Nissan’s decision to import foreign-made vehicles in 2010 paved the way for some of Japan’s biggest companies, including cosmetics company Shiseido Co. (4911) and electronics maker Toshiba Corp. (6502) Shipments home from Japanese producers’ overseas plants have more than doubled in a decade to a record, including a 31 percent jump in the past two years, compared with a 61 percent gain in total imports over the 10 years, government data show.

Aug. 30, 2012, 2:59 a.m. EDT

Moody's cuts growth view for emerging economies

MADRID (MarketWatch) -- Moody's Investors Service on Thursday downwardly revised growth forecasts for Group of 20 emerging economies, citing a troubled external environment and weaker domestic demand. In an update to forecasts released in April, Moody's cut its forecasts for growth in emerging economies to 5.2% in 2012, versus a prior projection of 5.8% growth. For 2013, growth is seen at 5.7%, versus 6% expected in April. "We continue to expect that the slowdown in advanced economies and volatile capital flows will suppress growth in emerging markets," said Elena Duggar, Moody's group credit officer for sovereign risk. Moody's said G-20 developed countries will see growth of 1.4% in 2012 and 2% in 2013, no change to April forecasts. Moody's said risks have risen for global economies largely due to a deeper-than-expected euro-zone recession, potential for a hard landing in emerging economies, an oil-price supply-side shock resulting from the re-emergence of geopolitical risks and sudden and sharp fiscal tightening in the U.S. in 2013.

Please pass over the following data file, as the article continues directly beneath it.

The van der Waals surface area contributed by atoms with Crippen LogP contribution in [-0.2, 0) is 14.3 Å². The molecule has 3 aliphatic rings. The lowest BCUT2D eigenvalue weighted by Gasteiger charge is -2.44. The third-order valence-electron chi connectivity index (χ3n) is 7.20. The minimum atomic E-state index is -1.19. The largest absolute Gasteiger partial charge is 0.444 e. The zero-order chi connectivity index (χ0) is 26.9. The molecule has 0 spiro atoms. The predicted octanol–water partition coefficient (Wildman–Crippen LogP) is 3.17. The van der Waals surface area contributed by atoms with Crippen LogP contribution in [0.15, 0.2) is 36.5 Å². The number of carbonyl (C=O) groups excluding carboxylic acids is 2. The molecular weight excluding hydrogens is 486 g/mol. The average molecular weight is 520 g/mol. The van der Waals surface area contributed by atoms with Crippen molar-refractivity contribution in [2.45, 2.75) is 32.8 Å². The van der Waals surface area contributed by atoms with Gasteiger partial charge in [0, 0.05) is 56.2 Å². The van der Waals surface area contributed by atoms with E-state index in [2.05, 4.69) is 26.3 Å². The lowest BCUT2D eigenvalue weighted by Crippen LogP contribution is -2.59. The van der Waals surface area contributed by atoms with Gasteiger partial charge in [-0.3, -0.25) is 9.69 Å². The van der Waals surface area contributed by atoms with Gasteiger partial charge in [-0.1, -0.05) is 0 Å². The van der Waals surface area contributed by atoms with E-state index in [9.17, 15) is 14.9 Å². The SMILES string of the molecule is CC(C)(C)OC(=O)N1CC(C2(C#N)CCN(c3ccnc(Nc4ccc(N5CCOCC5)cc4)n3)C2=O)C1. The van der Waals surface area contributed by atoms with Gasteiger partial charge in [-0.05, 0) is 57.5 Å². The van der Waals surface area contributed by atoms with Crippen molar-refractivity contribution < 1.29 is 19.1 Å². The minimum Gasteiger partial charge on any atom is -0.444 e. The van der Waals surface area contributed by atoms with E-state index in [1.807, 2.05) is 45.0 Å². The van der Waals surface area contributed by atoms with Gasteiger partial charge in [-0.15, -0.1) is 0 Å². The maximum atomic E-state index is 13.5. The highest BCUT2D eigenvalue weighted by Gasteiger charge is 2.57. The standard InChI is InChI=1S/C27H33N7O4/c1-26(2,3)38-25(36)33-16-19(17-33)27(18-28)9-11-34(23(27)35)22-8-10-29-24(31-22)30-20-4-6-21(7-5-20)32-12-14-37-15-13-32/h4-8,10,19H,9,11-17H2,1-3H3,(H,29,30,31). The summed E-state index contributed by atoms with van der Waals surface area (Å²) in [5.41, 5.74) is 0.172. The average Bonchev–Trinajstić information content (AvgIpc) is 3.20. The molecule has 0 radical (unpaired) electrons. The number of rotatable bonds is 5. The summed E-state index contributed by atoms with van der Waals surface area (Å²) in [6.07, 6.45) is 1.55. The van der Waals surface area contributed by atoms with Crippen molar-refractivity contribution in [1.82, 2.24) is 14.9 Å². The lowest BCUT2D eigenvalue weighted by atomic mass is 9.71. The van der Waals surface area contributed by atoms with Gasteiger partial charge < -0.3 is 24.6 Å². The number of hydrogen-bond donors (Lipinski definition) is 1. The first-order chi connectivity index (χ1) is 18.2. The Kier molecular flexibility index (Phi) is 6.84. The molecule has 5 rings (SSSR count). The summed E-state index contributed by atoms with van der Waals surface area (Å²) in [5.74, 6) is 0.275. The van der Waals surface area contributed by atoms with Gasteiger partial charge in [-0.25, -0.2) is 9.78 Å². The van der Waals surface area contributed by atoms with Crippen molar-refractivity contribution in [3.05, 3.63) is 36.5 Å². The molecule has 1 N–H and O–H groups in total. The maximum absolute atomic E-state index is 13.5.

"The history of paper money is an account of abuse, mismanagement, and financial disaster."

Richard M. Ebeling

The monthly Coppock Indicators finished July:
DJIA: +65 Up. NASDAQ: +75 Up. SP500: +48 Up. All three indicators have reversed from down to up, though only marginally. Last week’s ECB relief rally probably made the difference.